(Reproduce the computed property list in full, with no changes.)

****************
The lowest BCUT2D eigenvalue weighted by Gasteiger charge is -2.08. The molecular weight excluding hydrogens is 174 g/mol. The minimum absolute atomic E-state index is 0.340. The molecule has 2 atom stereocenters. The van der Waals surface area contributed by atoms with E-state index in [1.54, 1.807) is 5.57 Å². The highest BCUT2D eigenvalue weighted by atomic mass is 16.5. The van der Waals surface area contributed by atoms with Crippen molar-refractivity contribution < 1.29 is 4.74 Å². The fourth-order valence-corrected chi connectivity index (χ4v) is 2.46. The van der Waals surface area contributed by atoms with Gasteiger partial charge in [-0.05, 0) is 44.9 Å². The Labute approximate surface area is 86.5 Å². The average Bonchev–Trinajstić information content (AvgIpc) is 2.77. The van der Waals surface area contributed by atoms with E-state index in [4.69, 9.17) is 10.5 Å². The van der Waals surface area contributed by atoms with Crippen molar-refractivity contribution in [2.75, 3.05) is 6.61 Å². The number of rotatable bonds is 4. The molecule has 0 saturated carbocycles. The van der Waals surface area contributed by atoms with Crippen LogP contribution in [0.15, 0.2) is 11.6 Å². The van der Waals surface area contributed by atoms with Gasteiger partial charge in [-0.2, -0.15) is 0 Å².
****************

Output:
The lowest BCUT2D eigenvalue weighted by Gasteiger charge is -2.08. The molecular weight excluding hydrogens is 174 g/mol. The minimum absolute atomic E-state index is 0.340. The molecule has 2 atom stereocenters. The van der Waals surface area contributed by atoms with E-state index in [1.54, 1.807) is 5.57 Å². The highest BCUT2D eigenvalue weighted by atomic mass is 16.5. The van der Waals surface area contributed by atoms with Crippen molar-refractivity contribution < 1.29 is 4.74 Å². The fourth-order valence-corrected chi connectivity index (χ4v) is 2.46. The van der Waals surface area contributed by atoms with Gasteiger partial charge in [-0.05, 0) is 44.9 Å². The Labute approximate surface area is 86.5 Å². The average Bonchev–Trinajstić information content (AvgIpc) is 2.77. The van der Waals surface area contributed by atoms with E-state index in [4.69, 9.17) is 10.5 Å². The van der Waals surface area contributed by atoms with Crippen molar-refractivity contribution in [2.75, 3.05) is 6.61 Å². The number of rotatable bonds is 4. The molecule has 0 saturated carbocycles. The van der Waals surface area contributed by atoms with Crippen LogP contribution in [0.15, 0.2) is 11.6 Å². The van der Waals surface area contributed by atoms with Gasteiger partial charge in [-0.2, -0.15) is 0 Å².